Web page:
> I have 3 towers up, one at 80', one at 50' and one at 70'.
Each is a Universal Aluminum self supporting tower which I
have supplemented with a single set of 3/16" steel guy wires
about 2/3 of the way up. Each tower leg has it's own 10'
ground rod connected with a 3' length of #0 wire. >>
Unfortunately you have almost no ground at all on the
>The towers are each separated by 130' and are in a straight
line configuration. The 80' tower has a short 40m rotatable
dipole at 90'. At the 80' level I have suspended an
inverted vee for 75m. Each of these was fed with not quite
300' of 9913F type coax. The cables were currently lying on
top of the grass as I had just installed them 2 weeks
earlier. I was just starting to play on HF after many years
on VHF SSB and MS. The 70' tower has a new X7 at 75' and
the 50' tower has a pair of 17B2 on Az/El for moonbounce.
.....and a good path back to the shack through the cables.
> All rotor cables and coax from all towers terminate to a
18"x18"x1/8" Aluminum panel I have in place of one of my
basement windows. The panel is at around ground level and
uses N-type feedthrus. The panel has 2 mechanical
connections for ground. Each one has attached a 3'-4'
length of #6 wire that goes to 2 10' long, 3/4" copper
pipes. The panel thus has 4 ground rods. When I am not
using the shack all cables and coax are physically
disconnected from the panel (from the inside) and separated
from the panel by a foot or so. For almost 10 years this
setup has seemed to serve me well and I recall riding out
some terrible storms with tons of hits all around the QTH
with no misfortune. All equipment was connected to AC power
but not turned on.>>
...and a bit better ground back at the entrance.
> This has taught me that my towers are not very well
grounded nor is my entrance panel. It also has shown me
that anything located near the panel is vulnerable to flash
You not only had a very poor tower ground, it sounds like
the entrance panel was never bonded to the power mains
entrance ground! If we don't bond the entrance panel to the
utility ground it is a big problem (and goes against the
national electric code).
As you painfully found out, ground rods do next to nothing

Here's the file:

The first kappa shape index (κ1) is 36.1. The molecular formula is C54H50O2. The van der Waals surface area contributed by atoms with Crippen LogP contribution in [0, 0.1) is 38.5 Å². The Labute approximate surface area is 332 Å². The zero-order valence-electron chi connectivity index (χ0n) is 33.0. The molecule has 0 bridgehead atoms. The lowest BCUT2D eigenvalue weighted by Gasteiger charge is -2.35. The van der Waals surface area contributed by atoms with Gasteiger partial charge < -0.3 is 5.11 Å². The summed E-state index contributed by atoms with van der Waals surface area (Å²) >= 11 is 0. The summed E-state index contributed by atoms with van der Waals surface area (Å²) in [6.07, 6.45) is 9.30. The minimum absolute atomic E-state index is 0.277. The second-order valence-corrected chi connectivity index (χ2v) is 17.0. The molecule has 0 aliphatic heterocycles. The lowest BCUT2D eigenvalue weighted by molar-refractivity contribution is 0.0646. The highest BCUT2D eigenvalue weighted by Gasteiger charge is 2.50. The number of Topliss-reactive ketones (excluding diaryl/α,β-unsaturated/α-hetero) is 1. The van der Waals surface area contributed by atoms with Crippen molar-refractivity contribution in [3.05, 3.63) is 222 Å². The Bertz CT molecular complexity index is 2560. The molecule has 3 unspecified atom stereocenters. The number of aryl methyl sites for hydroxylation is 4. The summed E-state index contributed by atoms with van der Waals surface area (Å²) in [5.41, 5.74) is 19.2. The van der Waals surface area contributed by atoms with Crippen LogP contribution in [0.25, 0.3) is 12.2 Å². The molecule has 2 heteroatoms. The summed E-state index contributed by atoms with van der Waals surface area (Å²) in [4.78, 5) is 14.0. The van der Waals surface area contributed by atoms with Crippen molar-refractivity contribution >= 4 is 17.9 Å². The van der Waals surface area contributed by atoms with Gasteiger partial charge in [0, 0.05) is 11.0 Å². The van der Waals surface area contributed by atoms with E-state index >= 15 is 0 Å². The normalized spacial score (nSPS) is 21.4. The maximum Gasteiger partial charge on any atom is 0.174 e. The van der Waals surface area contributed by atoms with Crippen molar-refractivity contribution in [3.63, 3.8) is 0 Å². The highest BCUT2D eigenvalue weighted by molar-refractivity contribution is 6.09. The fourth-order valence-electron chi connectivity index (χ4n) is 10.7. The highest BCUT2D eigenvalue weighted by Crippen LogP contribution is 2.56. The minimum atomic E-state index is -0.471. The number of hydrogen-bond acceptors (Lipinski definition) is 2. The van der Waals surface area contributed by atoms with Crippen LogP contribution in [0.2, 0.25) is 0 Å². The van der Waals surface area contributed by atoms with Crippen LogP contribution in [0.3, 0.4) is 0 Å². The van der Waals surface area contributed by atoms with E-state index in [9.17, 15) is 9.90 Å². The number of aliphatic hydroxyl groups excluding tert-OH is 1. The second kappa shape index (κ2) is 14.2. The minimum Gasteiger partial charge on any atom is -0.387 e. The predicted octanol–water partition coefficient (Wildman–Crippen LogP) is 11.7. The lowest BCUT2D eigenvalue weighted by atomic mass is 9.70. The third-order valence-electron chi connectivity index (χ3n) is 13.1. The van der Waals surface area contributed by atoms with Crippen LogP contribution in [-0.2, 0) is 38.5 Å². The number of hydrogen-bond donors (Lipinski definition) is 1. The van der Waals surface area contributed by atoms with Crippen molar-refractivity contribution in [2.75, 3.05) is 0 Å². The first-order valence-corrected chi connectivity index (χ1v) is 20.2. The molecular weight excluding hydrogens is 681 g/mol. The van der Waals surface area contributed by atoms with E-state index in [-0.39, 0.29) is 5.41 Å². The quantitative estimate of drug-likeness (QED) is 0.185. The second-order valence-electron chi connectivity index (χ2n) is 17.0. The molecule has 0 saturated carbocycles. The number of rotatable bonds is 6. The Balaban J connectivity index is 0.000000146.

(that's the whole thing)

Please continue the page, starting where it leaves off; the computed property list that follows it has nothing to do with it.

for establishing a good ground. A poorly grounded radio
entrance panel that isn't bonded to the utility entrance is
also a big problem.
It's pretty easy to see what happened. With virtually no
grounding on the towers the lightning needed an earth
connection. With multiple cables routed above earth level,
there was a very good direct path to a collection point that
was marginally grounded. Near that marginally grounded
charge collection point you placed a path with some small
air gaps (small compared to the distance from cloud to
ground) to the radios that were grounded to the power mains.
The radios provided a ground path back through your house
wiring to the power line entrance panel, where all those
miles of wire and grounds on poles provided the only
reasonable ground in the system.
My system is a bit different. I have towers ranging from 160
to 318 feet tall. Each tower has a few short ground rods,
they mainly serve as a place to attach a ground buss that
circles the base of each tower. The ground buss on each
tower has at least 50 buried radials that are long and
straight. (None of the tower grounds are connected because
they are too far apart for an effective connection) . My
feedlines and control lines are all underground for some
distance (at least 200 feet) before reaching the house and
My entrance panels are bonded with 3 to 4 inch wide copper
flashing to the service entrance panel, and to a buried soft
copper tubing that circles the house. That buried copper
tubing circling the house a few feet away from the house
bonds to the TV tower, the Satellite Dish cable, the telco
and power mains grounds, the copper water pipe feed from
the pump house, and so on. Every conductor entering or
leaving the house bonds to that copper tube ground buss.
My radio room has an internal panel at the entrance point
for my desk, and every cable coming from the entrance panel
goes to that panel. At that point on my desk the power lines
and the antenna cables are common grounded.
My 300 ft tower takes several direct hits a year. Damage is
minimal and confined to cables around the tower base. It had
one hit over the past few years that partially melted the
copper flashing and melted the shield on my 7/8th inch
heliax, but other than magnetizing CRT's in the TV sets
nothing in the house was damaged (other than a few 1N4001
diode clamps on LV control lines).
Here's the interesting part. I don't disconnect my rigs!
Everything stays connected. I don't have any lightning
suppression devices on control cables or on feedlines other
than a few diodes on LV control lines and MOV's on power
lines and telco lines. I suppose it would be better to have
something at the entrance on cables, but I don't bother. I'm
still doing things like I did with broadcast stations and
repeaters in the 70's. Since virtually all of my installs
would run through lightning storms (you couldn't buy any of
the lightning protection devices available today back then)
I still do things that way.
99% of damage control relates to how things are routed,
bonded, and grounded.
See: http://www.mscomputer.com for "Self Supporting Towers", "Wireless Weather
Stations", and lot's more. Call Toll Free, 1-800-333-9041 with any questions
and ask for Sherman, W2FLA.
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